Doing things with Ledger is often challenging and exhausting.  Being with Ledger is the feeling that words can’t express…It’s the love, the pride, and the joy, that I always wanted from my expected life.

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Comparison

Aw! Aren’t the things our babies do just so cute? I mean really, they truly are amazing to watch! To see them explore their own curiosity is something that I could never get tired of. Tucker is 8 months already (where the heck is the time going?) and he is getting busier everyday! He has already had his first haircut, he’s crawling and now pulling himself up on low tables. Like any other parent we are very proud and love to see him trying new things everyday.

Today I got an interesting email from babycenter…

Put two parents in a room together and sooner or later they’re bound to start comparing their babies’ accomplishments. This game of one-upmanship (which some doctors call the Baby Olympics) may heat up now because individual children start developing at very different rates. As babies begin tackling more complicated skills such as walking and talking — which can take months or even years to master — they all start developing at their own pace. As long as your baby is making steady progress, you have nothing to worry about. And if anybody suggests otherwise, tell her that Einstein didn’t talk until he was four years old.”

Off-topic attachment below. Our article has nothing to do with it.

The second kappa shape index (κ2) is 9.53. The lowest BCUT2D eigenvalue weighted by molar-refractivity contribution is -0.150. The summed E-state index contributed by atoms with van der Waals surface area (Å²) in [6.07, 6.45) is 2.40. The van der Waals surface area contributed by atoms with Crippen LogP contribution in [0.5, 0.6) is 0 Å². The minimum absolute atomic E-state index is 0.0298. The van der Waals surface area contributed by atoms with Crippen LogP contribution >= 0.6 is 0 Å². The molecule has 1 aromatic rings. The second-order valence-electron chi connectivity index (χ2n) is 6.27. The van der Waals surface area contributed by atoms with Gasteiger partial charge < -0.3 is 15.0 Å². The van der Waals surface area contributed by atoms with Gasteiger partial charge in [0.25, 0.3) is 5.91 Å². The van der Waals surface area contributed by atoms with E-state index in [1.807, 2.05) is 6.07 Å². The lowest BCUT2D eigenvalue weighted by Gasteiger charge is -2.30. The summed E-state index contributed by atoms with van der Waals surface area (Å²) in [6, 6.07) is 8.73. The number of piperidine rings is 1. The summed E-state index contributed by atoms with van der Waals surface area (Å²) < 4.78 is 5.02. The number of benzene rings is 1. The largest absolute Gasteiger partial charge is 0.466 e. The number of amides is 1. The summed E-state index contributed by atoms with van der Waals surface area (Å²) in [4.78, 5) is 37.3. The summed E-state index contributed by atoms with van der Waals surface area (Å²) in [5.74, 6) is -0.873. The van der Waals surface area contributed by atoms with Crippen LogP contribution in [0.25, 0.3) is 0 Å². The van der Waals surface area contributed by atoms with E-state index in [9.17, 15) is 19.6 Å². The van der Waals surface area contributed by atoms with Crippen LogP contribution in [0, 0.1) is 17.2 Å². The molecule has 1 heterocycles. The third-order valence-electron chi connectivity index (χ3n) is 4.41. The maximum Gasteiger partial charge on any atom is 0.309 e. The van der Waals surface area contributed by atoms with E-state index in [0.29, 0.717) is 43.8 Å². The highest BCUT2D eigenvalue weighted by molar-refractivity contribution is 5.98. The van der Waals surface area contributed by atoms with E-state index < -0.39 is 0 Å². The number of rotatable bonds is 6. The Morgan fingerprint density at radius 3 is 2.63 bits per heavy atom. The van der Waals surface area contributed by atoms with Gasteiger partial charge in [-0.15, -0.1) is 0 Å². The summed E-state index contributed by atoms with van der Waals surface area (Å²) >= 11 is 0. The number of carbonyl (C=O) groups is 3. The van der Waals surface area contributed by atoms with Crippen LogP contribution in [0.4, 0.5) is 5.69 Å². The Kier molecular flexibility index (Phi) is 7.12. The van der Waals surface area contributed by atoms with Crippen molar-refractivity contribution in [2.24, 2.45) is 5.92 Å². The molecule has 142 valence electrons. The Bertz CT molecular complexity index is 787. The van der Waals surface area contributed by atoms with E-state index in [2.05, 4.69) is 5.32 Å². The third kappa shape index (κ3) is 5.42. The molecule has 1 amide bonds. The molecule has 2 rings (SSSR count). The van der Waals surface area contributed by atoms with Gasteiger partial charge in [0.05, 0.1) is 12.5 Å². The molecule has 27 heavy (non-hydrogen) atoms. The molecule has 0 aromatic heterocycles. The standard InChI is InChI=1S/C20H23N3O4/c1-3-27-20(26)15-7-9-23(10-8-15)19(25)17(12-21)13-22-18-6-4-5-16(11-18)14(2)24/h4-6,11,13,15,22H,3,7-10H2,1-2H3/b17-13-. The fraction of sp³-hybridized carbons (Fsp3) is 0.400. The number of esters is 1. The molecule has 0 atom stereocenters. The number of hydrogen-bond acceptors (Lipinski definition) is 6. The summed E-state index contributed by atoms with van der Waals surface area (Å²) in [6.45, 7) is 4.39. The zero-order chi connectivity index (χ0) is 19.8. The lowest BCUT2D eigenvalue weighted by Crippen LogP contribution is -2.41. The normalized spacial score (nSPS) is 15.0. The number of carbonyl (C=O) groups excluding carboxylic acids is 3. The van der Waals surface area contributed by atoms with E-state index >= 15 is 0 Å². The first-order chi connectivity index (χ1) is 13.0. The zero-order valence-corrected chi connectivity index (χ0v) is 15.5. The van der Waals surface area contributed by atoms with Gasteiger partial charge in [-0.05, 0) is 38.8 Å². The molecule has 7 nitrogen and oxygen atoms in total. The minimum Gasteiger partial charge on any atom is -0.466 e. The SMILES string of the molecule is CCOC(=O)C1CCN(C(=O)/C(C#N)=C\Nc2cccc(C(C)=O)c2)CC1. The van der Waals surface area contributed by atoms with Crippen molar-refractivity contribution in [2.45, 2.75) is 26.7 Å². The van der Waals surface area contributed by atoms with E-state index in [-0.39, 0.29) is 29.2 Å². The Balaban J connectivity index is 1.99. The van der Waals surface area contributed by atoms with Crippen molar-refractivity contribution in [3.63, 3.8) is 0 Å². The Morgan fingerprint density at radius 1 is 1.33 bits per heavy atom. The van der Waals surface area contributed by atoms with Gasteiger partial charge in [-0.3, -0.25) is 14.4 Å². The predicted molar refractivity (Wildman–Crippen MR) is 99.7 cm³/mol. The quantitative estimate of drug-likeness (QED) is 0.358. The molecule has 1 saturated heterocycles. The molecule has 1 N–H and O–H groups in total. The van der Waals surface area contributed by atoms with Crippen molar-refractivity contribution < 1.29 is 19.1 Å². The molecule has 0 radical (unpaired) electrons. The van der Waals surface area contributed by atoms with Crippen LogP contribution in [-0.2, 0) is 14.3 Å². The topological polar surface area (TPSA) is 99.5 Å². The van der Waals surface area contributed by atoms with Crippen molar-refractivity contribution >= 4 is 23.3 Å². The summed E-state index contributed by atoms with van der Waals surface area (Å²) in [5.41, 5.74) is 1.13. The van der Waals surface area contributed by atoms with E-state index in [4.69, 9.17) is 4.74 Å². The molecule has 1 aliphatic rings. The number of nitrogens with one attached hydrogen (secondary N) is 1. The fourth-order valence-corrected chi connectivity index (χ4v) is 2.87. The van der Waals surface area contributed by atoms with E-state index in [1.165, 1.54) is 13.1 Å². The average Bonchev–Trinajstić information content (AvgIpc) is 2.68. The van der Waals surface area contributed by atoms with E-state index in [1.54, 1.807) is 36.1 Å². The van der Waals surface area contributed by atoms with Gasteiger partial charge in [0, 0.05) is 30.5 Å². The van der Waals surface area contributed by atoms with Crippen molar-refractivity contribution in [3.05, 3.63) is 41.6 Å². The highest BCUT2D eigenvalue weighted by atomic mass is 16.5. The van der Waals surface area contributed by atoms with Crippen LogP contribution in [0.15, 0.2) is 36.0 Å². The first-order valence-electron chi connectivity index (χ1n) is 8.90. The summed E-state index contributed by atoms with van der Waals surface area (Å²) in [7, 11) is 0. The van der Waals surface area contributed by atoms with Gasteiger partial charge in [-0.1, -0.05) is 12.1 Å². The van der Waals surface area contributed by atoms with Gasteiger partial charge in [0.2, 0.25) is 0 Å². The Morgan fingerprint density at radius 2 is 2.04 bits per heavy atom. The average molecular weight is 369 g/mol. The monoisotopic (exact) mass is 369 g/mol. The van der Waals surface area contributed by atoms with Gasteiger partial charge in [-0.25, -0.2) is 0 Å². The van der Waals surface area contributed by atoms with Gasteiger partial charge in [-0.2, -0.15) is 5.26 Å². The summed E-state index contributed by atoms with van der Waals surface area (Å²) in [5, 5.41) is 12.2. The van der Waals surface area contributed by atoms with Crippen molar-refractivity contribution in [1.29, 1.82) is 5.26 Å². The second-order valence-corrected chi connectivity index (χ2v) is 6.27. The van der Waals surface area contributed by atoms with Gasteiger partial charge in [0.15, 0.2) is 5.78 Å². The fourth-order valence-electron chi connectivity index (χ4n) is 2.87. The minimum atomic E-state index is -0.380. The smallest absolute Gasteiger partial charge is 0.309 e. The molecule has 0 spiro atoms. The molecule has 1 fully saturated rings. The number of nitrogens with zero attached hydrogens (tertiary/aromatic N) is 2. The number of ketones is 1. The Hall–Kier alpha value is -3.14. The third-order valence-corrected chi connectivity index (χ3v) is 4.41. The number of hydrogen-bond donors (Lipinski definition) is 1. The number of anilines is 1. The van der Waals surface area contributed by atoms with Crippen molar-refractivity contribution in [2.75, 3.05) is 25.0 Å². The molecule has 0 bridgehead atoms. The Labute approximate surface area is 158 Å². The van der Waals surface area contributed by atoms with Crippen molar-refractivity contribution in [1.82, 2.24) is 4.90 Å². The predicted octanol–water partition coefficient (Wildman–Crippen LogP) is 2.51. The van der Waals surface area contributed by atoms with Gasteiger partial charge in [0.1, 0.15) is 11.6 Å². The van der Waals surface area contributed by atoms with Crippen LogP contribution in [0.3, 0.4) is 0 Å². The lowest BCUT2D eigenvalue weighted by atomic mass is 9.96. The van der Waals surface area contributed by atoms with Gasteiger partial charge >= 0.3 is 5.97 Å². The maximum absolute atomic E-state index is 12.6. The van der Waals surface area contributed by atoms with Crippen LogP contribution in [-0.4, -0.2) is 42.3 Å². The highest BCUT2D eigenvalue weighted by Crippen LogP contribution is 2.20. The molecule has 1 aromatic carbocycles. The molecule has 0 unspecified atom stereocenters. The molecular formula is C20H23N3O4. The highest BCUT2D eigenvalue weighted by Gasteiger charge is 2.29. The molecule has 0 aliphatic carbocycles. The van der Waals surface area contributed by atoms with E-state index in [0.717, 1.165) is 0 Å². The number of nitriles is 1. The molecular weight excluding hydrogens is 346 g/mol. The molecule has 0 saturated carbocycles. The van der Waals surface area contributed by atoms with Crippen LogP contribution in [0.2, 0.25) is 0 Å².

That’s right folks, it happens. The dreaded comparison. As a mother of a child who stopped hitting the milestones, I can tell you that I can’t stand it when people compare babies. With Ledger I used to read all the books and emails coming in and around this stage for Tucker (8 months), Ledger slowly starting to miss the milestones. It’s worrisome but of course , at the bottom of all of those “you’re baby should be babbling, toddling and waving” emails, it always says that all babies develop at different rates so not to worry if he/she just isn’t there yet. But, we, as parents, grandparents, aunts/uncles, still feel the need to compare one child with another.

Like I say, as a parent with a child who missed a lot of his milestones, and is still “not there yet” with some of them, it’s difficult to hear comparisons. I’ve lived through the worrisome, and still worry everyday as to whether or not Tucker will start missing them too. We all want our kids to hit those milestones and of course we want to share how proud we are. Keep in mind though, that if someone is sharing a special moments that their child is experiencing, they want to share that moment for that child. They may ask how your child is making out, and then again maybe they won’t. Don’t compare your child with someone else’s. Instead, take the time to praise every child’s individual gain because we are all proud to share those special moments, even if they are years behind…